February 2, 2024:
Iran-backed Iraqi militias continue to attack American troops in Iraq. On January 28 an Iran-backed Iraqi militia used a UAV armed with explosives to kill three American soldiers at their Tower 22 base across the border in Jordan. Other recent inside Iraq attacks involved ballistic missiles as well as the usual unguided rockets and occasional gunfire. The primary base for American troops in Iraq is the Ain al-Assad air base, which the Americans have equipped with anti-missile and anti-aircraft systems. These intercept most missiles and rockets fired at the base but occasionally one gets through and causes some injuries. So far injuries have been minor.
These attacks have become more frequent since Gaza-based Hamas made a massive surprise attack on Israel last year. That attack was only a partial success because the Israeli quickly counterattacked and are now seeking to eliminate the Hamas presence in Gaza. Hamas’ momentary victory encouraged other groups to attack American troops in the region. The Ain al-Assad air base is in Anbar Province, which consists of most of western Iraq and mostly desert. American troops have been at the airbase since 2003. Now Iran wants the Americans out of Iraq so that Iran has a better chance to take control of the country. Iran justifies its attacks on Iraqis and Americans because Iran claims Israel seeks more power in Iraq. That is absurd but normal for Iranian propaganda.
There are few Israelis in Iraq, all of whom work with the Kurds in northern Iraq as technical and military advisors. Iraq continues to resist Iranian efforts to dominate local politics and much else. Iraqi efforts to reduce corruption played a part in convincing a growing number of formerly pro-Iran Iraqis to change their minds about backing Iran. The current Iranian government has been an economic, diplomatic, and military disaster for everyone in the area, not just Iranians. Few Iraqis want to emulate Iran, and this now includes Iraqi members of pro-Iran militias. Initially Iran encouraged and maintained pro-Iran attitudes in Iraq by supplying Iraqi militiamen with weapons and regular cash payments. Increasing economic problems inside Iran reduced the money available to pay the Iraqi militiamen enough to keep them loyal to Iran. The longer the Iraqi militiamen went unpaid, the less willing they were to serve Iranian interests. How much is left is questionable, but certainly enough that some militias are currently attacking American troops and bases at Iranian orders.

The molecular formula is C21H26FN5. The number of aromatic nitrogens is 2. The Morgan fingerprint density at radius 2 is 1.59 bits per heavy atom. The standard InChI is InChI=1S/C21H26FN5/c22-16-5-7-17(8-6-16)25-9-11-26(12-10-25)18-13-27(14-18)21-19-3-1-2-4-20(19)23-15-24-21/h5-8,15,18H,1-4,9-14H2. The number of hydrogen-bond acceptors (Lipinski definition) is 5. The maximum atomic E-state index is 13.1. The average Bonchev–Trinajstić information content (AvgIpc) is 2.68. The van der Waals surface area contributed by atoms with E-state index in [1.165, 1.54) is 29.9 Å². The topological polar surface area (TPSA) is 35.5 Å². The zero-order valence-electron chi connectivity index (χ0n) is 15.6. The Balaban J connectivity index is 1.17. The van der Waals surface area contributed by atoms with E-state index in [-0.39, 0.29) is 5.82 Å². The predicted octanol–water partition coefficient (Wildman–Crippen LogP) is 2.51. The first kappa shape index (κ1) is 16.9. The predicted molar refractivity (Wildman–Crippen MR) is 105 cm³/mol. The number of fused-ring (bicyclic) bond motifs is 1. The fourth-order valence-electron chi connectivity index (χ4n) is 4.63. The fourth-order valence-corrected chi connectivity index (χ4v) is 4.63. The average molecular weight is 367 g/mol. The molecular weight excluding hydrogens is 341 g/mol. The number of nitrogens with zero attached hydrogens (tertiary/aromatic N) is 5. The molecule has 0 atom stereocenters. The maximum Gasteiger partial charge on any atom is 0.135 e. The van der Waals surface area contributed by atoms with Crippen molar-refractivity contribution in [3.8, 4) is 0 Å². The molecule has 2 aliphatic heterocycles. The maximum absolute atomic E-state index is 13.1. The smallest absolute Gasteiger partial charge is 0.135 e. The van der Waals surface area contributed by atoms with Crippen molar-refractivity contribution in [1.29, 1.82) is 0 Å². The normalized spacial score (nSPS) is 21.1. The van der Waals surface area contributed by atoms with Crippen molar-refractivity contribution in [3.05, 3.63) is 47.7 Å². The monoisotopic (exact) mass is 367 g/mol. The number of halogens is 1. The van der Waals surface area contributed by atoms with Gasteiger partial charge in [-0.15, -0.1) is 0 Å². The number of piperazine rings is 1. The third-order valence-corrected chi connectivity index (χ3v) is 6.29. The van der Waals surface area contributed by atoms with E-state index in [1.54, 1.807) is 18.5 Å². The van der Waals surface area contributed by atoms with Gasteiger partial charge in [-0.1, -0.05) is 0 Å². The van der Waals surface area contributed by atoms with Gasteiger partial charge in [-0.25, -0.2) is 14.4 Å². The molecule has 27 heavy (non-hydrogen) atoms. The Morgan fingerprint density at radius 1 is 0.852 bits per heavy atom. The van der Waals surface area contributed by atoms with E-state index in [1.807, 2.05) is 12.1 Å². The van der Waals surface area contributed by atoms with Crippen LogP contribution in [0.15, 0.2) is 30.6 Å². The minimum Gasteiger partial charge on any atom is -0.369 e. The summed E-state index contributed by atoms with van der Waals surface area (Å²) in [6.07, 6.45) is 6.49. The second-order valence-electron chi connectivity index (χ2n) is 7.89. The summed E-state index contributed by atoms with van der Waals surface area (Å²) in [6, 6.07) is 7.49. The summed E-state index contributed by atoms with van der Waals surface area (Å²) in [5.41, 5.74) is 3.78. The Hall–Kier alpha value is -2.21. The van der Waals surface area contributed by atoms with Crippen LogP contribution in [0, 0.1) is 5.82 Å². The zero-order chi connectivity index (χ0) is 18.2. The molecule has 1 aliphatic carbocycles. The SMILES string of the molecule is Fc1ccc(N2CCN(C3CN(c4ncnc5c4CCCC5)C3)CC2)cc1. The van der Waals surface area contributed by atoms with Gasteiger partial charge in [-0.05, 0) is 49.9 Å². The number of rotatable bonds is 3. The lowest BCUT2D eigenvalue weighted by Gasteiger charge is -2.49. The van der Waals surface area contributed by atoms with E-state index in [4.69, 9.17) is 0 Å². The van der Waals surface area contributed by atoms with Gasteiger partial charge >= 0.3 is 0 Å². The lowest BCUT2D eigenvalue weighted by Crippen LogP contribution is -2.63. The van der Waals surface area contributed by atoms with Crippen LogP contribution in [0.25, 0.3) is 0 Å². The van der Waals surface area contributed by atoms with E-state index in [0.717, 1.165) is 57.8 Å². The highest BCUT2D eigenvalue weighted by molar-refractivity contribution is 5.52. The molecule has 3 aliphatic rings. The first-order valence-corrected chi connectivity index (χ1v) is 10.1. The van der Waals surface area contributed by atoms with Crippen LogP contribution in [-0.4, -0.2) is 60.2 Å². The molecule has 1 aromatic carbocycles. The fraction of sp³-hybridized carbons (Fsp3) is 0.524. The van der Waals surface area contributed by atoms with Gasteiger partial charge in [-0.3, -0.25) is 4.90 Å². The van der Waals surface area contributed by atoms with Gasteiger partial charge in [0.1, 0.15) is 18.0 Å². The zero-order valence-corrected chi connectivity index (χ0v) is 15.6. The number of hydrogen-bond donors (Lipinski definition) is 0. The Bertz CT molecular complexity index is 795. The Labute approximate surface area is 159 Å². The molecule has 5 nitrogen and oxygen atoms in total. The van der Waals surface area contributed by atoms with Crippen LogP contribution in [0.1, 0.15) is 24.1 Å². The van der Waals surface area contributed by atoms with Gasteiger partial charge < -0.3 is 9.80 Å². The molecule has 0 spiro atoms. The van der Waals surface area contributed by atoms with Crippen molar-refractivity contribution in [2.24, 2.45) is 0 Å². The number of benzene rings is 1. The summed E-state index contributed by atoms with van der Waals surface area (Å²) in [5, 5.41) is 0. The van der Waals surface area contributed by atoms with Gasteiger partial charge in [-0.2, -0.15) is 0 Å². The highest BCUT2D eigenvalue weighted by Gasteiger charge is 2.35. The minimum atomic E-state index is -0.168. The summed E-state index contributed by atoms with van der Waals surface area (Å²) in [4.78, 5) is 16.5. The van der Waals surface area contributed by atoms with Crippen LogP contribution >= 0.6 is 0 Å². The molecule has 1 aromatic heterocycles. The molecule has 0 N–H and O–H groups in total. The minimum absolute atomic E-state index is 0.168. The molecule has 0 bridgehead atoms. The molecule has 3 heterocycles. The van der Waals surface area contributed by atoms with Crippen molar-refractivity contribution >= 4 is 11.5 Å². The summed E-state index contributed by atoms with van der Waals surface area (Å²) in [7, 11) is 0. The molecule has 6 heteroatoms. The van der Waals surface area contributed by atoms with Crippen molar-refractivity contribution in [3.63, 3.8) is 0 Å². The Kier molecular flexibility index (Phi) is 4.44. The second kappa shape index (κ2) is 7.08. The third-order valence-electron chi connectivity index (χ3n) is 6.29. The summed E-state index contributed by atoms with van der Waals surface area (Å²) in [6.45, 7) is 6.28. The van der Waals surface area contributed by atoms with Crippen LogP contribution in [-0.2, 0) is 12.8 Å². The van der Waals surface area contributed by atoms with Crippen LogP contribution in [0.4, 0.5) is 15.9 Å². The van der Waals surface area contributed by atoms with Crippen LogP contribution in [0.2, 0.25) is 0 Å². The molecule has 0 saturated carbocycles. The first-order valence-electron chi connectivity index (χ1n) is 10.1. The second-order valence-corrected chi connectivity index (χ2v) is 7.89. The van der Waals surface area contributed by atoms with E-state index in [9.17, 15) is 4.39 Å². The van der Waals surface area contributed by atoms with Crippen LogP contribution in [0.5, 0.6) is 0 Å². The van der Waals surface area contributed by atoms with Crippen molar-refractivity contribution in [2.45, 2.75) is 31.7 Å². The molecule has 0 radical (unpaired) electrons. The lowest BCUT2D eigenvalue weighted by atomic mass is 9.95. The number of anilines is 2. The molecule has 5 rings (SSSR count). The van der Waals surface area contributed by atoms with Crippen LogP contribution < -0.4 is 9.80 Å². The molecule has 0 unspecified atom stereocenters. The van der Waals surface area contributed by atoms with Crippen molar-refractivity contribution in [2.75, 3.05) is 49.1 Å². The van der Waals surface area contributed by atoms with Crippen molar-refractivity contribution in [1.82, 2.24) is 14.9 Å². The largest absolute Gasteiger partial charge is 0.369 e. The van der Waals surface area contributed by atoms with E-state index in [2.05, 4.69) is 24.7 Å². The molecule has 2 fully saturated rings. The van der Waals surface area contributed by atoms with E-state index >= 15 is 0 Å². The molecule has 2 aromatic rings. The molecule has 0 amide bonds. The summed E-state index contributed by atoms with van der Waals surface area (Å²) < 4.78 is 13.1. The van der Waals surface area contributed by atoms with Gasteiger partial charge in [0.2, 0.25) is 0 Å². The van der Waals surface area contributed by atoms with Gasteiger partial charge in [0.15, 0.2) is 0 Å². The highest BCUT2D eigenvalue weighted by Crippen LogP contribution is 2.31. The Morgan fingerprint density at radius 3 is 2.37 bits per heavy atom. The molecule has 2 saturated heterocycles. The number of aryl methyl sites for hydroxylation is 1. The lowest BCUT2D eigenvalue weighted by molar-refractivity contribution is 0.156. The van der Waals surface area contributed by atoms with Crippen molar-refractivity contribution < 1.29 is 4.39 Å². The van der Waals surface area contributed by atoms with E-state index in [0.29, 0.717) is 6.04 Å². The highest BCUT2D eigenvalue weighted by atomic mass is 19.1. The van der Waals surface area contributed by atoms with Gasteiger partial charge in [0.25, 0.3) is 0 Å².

Iraqis were also put off by the brutality Iran used to suppress the hijab protests that began in 2017 and intensified in 2022 when Iranian lifestyle police killed a young woman for not covering her hair. After most women were simply not wearing hijabs to cover their hair, Iran insisted that foreign women, even those allowed into the country to help Iran with economic projects, cover their hair. Meanwhile there were too many Iranian women refusing to cover their hair for the Iranian government to arrest or otherwise punish. The Iranian government has not given up on enforcing the use of hijabs and is seeking ways to force women to comply. A proposed new law would criminalize failure of women to wear hijabs, but the government is unsure what impact trying to enforce such a law would have. Most women and many men oppose the hijab restrictions and consider these laws another reason to overthrow the religious dictatorship that has misruled Iran for decades.
Iraqis see this Iranian obsession over the hijab as odd and scary because this is the sort of thing Iran would try to impose on Iraqis if it could. Iraq and Iran were long known as much less fanatic about this sort of thing than, say, the Saudis. That is changing in Saudi Arabia, as it already has in Iraq and, until recently, Iran. Currently Iran is seen as the most fanatically religious nation in the region. Before that Saudi Arabia held the title for decades.